The relationship between creativity and entitlement is so strong and special that it works in the opposite direction too. In an interesting twist, making people feel entitled had the most compelling fall out of making them more creative.

In a paper published in the Journal of Experimental Social Psychology, researchers evoked a feeling of entitlement among the participants by asking them to write three reasons each for “Why they should demand the best in life, why they deserve more than others, and why they should get their own way in life".

Participants in the non-entitled condition wrote why they should not demand the best in life and so on. Afterwards, in an unrelated task, all participants were asked to list different ways to use a paperclip (example, as a hair clip, as an ear ring).

To measure creativity, participants’ responses were rated on unusualness or novelty. The results revealed that participants made to feel entitled did not just generate more number of uses for the paperclip, they also generated more original, unusual ideas.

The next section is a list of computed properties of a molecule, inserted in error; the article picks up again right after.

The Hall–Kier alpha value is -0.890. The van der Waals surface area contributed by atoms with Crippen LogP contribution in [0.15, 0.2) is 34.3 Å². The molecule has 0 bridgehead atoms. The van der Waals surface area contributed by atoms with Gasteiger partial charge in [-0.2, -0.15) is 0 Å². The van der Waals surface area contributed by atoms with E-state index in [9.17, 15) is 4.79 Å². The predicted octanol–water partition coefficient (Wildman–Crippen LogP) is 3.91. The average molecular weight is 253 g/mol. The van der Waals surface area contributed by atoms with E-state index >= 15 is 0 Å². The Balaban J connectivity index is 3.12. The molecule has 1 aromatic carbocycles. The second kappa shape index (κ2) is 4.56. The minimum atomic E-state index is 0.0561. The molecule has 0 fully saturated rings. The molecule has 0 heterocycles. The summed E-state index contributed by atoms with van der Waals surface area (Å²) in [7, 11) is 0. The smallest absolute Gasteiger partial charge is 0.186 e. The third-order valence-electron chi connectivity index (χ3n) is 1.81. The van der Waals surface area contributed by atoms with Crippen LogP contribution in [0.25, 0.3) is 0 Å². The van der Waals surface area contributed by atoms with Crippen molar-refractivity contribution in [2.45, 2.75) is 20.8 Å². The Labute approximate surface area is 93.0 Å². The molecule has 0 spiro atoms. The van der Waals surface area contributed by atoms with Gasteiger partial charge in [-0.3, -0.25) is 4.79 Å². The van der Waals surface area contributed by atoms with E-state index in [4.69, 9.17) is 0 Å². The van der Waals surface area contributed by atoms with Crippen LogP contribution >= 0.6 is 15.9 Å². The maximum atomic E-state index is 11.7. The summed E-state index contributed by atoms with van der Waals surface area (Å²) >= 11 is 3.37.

In a testimony to the unique relationship between creativity and entitlement, intelligence (unlike creativity) was not influenced by feelings of entitlement. In other words, unlike the creativity task, participants did not perform better on an intelligence-based task from the GRE after being made to feel entitled.

As the Fourth Industrial Revolution unravels and machines take over the routine, the world will need creative people more than ever. In the words of philosopher Elliot Samuel Paul, “Creativity is the engine of progress in every human endeavour".

But with great power comes great responsibility—responsibility to not let the lines of morality get blurred in the quest for a better future.

Shilpa Madan is a marketer-turned-consumer psychologist. Her research interests lie at the intersection of cultural beliefs and consumption choices. Having worked with Unilever in sales and marketing in her past life, she now aspires to bridge the academia–business chasm through Serein Insights, an endeavor to de-mystify and leverage academic research for solving diverse problems for businesses and brands. She tweets at @Shilpa_Madan